Those of you who have read at least a few of my cheesesteak posts probably realize by now that I prefer sturdy to soft rolls. In this context, ‘sturdy’ relates primarily to the crust and can mean that it either is at least slightly crispy or has a chewy quality to it that is usually not present with softer rolls.
5. Goomba’s Pizzaria (Colmar, PA)
What I wrote (from my second visit to Goomba’s): “I’m not sure where they get their seeded rolls, which come standard, but they are extremely good. The crust is just slightly crunchy and has a fantastic chewy quality. It was also bigger than most rolls, even those of the same length. That enables Goomba’s grill chefs to shovel 14 ounces of chopped ribeye on there without it seeming as if the roll is overstuffed.”
4. Silvio’s Deli (Hatboro, PA):
I haven’t posted on Silvio’s yet. My plan was to do so after trying one of their cheesesteak strombolis. I’ve already been there this year for a regular cheesesteak and a hoagie. I just haven’t gotten around to the stromboli yet, but the two sandwiches came on the best seedless roll I’ve had during my cheesesteak outings over the past year. They have a wonderful crust and such a pure chew.
3. Sarcone’s Bakery seeded (Delco’s Original/Wolf’s Superior Sandwiches)
What I wrote (from my post on Delco’s Original Steaks): “The seeded roll turned out to be from Sarcone’s, which is based in South Philadelphia and has been one of the most highly regarded bakers of Italian bread and rolls in the Philly region for years. And what a phenomenal roll it was; certainly up there with the best I’ve had. Its flavor was so incredibly pure; like you’d imagine the perfect Italian roll would taste. The texture was also tremendous. I was well into my second half and still hearing the crunch as I bit into parts of the roll.”
2. Mama’s Meatballs (Pennsauken Twp., NJ)
What I wrote: “… the seeded roll was the highlight of this sandwich. It was tremendous; among the best I’ve had anywhere. Not that the meat, which was chopped a little bigger than average, or the nicely flavored Cooper Sharp cheese, and fried onions were disappointing by any stretch. But they didn’t stand out to the extent the roll did.”
1. Angelo’s Pizzeria (South Philadelphia)
What I wrote: “I have to start by stating that the seeded roll, which they bake in-house at Angelo’s, is the best I’ve ever had as part of a cheesesteak – maybe as part of any kind of sandwich. It had a sturdy and slightly crunchy crust that was just the way I’d draw it up. The inner dough was lighter – with more air pockets – than is typically the case, while the toasted sesame seeds were extremely flavorful. And it was a flavor that added nicely to the steak’s overall package.”
*The rolls at Angelo’s Pizzeria, Mama’s Meatballs, and Silvio’s Deli are all baked on the premises.
A few other outstanding rolls that fell just short of making the list are: The seeded ones at Guido’s Steaks of Bensalem, PA; the seeded rolls from Leonardo’s Italian Bakery, which are used for the steaks next door at Da Vinci’s Brick Oven Pizzeria in Feasterville, PA; the seedless rolls at Steve’s Prince of Steaks in Northeast Philly; and the seeded rolls from Carangi Baking Co. of South Philadelphia, which are used at John’s Roast Pork, Delco Steaks, and Jaxx Steaks, among other local shops and restaurants.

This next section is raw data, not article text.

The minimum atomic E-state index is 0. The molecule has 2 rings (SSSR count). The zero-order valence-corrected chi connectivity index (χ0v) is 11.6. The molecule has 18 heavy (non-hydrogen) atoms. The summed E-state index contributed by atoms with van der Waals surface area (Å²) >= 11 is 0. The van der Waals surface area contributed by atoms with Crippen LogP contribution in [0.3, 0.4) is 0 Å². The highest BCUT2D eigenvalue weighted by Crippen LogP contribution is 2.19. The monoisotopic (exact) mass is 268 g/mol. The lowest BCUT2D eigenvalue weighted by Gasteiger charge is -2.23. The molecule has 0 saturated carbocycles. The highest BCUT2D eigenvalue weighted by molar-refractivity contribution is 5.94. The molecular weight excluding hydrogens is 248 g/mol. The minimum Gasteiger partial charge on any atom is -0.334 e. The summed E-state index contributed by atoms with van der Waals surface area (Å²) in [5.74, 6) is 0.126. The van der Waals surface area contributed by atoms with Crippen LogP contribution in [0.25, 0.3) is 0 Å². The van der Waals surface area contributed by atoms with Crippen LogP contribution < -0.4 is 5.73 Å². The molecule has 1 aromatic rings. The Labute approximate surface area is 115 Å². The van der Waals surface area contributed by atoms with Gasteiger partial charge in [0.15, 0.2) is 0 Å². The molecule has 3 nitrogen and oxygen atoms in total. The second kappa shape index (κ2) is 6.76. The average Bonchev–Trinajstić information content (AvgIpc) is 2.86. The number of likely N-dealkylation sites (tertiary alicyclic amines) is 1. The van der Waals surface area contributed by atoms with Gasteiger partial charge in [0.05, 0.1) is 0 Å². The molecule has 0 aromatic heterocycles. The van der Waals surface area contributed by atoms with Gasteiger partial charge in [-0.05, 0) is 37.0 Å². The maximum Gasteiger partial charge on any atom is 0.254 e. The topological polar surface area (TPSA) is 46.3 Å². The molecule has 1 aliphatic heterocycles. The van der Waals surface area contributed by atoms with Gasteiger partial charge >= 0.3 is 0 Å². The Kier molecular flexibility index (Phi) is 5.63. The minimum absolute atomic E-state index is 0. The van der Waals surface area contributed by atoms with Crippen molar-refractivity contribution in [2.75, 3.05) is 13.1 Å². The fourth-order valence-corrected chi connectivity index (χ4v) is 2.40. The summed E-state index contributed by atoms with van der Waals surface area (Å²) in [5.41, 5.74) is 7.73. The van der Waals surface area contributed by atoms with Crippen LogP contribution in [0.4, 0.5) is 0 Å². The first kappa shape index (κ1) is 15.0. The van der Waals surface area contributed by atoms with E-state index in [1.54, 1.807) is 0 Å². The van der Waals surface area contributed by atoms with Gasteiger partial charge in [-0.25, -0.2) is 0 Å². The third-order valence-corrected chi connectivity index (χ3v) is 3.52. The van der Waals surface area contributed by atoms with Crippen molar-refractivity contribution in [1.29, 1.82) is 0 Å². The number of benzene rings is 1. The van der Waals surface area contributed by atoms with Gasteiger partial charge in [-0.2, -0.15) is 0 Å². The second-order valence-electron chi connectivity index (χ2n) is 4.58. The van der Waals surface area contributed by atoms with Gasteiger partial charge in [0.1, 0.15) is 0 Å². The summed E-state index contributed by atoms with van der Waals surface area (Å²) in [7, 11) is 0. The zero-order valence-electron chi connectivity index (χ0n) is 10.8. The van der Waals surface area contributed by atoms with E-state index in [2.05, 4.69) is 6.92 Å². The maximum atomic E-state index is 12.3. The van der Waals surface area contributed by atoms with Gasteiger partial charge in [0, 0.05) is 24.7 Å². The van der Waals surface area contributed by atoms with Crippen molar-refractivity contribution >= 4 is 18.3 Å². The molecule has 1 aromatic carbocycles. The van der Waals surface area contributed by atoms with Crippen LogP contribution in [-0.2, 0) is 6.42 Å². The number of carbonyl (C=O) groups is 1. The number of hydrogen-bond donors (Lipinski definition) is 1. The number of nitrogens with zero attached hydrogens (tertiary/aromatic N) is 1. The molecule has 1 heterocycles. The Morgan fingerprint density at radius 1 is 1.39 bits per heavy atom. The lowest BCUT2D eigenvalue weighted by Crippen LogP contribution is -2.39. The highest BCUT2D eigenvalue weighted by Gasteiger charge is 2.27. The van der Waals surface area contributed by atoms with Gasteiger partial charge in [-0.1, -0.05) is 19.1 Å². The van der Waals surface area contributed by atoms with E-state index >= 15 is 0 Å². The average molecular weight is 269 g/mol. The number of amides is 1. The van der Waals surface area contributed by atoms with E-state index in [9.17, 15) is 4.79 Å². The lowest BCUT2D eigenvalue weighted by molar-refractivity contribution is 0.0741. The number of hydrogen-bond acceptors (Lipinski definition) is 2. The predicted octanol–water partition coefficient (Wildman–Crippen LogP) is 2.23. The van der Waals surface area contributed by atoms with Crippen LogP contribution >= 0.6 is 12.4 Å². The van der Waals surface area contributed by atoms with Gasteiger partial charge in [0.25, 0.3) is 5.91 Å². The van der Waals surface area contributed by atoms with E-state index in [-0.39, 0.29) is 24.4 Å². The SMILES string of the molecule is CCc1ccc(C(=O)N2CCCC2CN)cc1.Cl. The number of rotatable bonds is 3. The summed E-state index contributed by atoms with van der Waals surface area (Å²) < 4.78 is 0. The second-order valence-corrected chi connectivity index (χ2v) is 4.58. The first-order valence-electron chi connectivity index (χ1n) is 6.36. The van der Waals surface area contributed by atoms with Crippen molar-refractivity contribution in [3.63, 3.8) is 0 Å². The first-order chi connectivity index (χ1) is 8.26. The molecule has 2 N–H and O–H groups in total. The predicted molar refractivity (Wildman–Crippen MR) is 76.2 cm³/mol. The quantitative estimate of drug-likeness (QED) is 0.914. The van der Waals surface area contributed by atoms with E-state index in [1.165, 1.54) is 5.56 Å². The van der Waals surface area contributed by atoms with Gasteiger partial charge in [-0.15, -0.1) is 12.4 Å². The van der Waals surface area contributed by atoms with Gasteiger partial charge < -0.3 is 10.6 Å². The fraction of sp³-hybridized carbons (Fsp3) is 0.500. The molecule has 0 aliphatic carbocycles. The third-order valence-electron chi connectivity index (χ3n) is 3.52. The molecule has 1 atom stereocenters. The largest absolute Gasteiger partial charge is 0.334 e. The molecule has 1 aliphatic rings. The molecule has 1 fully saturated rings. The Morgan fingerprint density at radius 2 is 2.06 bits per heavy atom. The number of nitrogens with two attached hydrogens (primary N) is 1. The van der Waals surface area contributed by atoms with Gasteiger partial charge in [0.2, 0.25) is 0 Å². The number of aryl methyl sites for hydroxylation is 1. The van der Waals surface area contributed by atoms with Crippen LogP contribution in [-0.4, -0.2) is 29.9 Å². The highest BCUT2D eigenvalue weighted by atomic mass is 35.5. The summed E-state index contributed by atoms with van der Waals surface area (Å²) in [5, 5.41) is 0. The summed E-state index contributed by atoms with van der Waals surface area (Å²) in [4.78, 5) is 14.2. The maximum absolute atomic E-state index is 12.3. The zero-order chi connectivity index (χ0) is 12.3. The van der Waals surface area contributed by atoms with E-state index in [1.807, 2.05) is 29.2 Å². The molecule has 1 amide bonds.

As I explained in a couple posts, the seeded rolls from Liscio’s Baking Co. vary by shop. They must give their customers options for varying degrees of softness or crustiness and let them choose what they want. Some of them are considerably softer than I prefer, but the Liscio’s seeded rolls at Avenue Steaks of South Philadelphia, Joey’s Pizza of Thorndale, PA, and Carmen’s Steaks & Hoagies in Philadelphia’s Reading Terminal Market are all outstanding.
While I prefer sturdier rolls to soft ones, there were a few standouts that fell on the softer side of the spectrum. They all had an ultra-fresh texture and an enjoyable chew. The three that come to mind are the rolls I had at Brynn Bradley, Stoli’s Steaks, and Chubby’s Steaks.
It’s extremely common in the Philadelphia region for restaurants and takeout shops to serve both cheesesteaks and pizza, giving me the opportunity to sample a handful of very good pizza pies while I was out eating steaks. Tomorrow’s list will feature the five best from among that group.
The back story of how I got started on this process – along with a list of links for all of the steaks I wrote about – can be found here.
17 thoughts on “Top Five Cheesesteak Rolls”
Going by looks alone the Silvios looks the best, i like the outside to have a bit of crisp to it but like the inside to be a bit soft to soak up the goodness. But they all look good..
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Would any of the rolls also work as plain bread?
They would be good on the side with pasta. Is that what you mean?
Pretty much. Based on your descriptions I imagined a lot of them as small baguettes, sliced and Wisconsin-buttered.
The crust isn’t as hard as a good baguette, but it’s not a bad comparison. They are all good for making garlic bread.
I read somewhere that Goomba’s gets their rolls from The Hearth Baker on North Broad in Lansdale, PA. (I used to live off of Cowpath).
I wonder if the variation in different Liscio’s rolls is from how they’re stored and how quickly they’re used? As you know, a roll stored in a sealed plastic bag for more than a few hours softens up compared to the same roll in a brown paper bag.
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Thanks. I thought it might be a local baker. I didn’t sense that the issue with Liscio’s was how they’re stored, but I can’t be certain.